Sunday, 11 August 2013

A less important chair belonging to Voltaire

Illustration from Catalogue of
Napoleonic relics
(1901). See below.
 Voltaire's "Library Chair", which had extendable arms and an adjustable book rest, used to be exhibited prominently at Madame Tussaud's. It was purchased, interestingly enough, from the collection of Lady Morgan (perhaps on her death in 1859?).

A replica of the chair found its way into the library of Czar Alexander II; and featured in a picture published by a London paper at the time of his assassination in 1881.

Sadly the chair would have been destroyed  in the fire which devastated Tussaud's Marylebone premises in 1925 and completely gutted the Napoleonic Rooms.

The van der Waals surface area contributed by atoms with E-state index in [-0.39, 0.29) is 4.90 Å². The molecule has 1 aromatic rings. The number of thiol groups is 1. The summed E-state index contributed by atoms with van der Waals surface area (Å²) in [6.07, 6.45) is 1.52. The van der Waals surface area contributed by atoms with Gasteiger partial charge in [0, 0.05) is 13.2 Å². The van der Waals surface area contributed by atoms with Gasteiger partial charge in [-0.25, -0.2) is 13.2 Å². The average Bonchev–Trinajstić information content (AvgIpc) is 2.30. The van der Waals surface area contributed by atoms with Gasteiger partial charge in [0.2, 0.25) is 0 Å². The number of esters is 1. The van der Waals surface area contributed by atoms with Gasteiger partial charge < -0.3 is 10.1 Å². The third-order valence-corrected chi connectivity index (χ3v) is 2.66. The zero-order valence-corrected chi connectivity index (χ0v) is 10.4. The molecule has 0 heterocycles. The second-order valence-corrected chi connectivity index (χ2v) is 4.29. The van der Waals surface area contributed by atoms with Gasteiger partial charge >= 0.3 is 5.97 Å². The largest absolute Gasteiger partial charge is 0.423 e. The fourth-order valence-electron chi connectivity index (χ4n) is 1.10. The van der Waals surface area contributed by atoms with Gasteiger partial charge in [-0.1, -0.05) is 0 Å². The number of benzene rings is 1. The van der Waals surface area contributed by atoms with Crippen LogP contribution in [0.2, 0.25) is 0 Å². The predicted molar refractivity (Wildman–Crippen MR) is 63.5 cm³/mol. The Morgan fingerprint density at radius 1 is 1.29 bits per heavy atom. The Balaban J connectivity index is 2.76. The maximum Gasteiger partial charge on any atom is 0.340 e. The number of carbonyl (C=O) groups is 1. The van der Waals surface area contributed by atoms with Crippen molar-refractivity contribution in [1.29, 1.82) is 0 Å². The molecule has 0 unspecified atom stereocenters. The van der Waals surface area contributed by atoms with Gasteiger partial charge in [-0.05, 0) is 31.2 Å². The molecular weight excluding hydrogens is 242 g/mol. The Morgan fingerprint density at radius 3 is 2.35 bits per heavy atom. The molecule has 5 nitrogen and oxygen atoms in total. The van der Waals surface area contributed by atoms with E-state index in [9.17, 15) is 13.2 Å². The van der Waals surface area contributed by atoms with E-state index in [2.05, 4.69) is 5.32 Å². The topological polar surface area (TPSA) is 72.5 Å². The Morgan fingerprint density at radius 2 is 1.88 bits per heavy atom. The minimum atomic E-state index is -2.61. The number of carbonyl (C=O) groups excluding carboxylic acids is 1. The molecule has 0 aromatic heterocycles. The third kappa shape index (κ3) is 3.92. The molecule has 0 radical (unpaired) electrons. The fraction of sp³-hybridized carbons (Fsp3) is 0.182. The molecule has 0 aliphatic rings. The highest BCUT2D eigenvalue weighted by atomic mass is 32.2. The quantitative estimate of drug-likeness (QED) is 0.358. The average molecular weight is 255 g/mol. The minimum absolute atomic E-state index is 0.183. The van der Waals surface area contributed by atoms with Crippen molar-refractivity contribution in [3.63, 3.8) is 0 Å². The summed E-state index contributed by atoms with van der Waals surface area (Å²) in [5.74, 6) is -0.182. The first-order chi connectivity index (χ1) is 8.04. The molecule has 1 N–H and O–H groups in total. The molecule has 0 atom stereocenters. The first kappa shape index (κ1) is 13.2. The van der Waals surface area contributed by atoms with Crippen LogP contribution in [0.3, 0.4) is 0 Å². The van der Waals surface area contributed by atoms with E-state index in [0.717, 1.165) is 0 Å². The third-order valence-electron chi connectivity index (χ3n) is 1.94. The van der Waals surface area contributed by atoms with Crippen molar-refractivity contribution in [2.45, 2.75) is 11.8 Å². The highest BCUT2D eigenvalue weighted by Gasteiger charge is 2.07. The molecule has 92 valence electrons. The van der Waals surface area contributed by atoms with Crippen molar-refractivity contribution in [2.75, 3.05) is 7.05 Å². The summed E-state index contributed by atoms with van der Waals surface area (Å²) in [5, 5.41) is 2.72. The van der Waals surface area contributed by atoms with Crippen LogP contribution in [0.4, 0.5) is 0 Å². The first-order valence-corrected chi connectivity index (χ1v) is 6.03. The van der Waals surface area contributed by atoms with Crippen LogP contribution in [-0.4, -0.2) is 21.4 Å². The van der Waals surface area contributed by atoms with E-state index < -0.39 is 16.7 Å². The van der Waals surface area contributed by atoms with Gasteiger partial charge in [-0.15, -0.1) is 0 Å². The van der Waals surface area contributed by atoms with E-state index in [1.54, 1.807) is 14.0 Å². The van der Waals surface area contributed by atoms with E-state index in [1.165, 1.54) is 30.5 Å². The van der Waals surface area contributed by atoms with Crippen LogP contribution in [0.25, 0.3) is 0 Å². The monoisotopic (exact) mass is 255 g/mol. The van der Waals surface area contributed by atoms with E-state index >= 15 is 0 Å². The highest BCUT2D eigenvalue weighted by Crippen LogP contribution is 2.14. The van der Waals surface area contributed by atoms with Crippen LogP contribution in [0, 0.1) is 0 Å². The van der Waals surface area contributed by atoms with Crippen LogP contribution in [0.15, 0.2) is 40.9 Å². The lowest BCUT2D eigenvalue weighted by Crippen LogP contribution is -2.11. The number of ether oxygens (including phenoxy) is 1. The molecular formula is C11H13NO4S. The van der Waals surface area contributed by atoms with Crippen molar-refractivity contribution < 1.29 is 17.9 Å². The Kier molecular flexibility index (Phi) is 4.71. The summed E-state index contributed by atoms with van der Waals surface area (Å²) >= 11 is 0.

Catalogue of Napoleonic Relics, pictures, works of art and other curiosities, Madame Tussaud & sons (1901)

"This relic of one of the most illustrious men of letters of modern times was purchased at the sale of the collection of Lady Morgan, well known in her day as a novelist and miscellaneous writer. During a stay in England the Grand Duke Constantine of Russia honoured Madame Tussaud's Exhibition with a visit, and was so much struck with this memento of the great writer that he requested Messrs.Tussaud to allow him to have a replica made. Two copies were accordingly made, and sent to Russia. One was presented by the Grand Duke to the Czar Alexander II, who gave it a place of honour in his library, and it was easily to be recognised in the views of this apartment which appeared in our illustrated papers at the time of the Czar's assassination. The folding book-rest may be made to slide all the way round the back of the chair". (p.29)

The Romance of Madame Tussaud by John Tussaud, Oldhams, 1926. contains a rather more embellished account (p.106-7)

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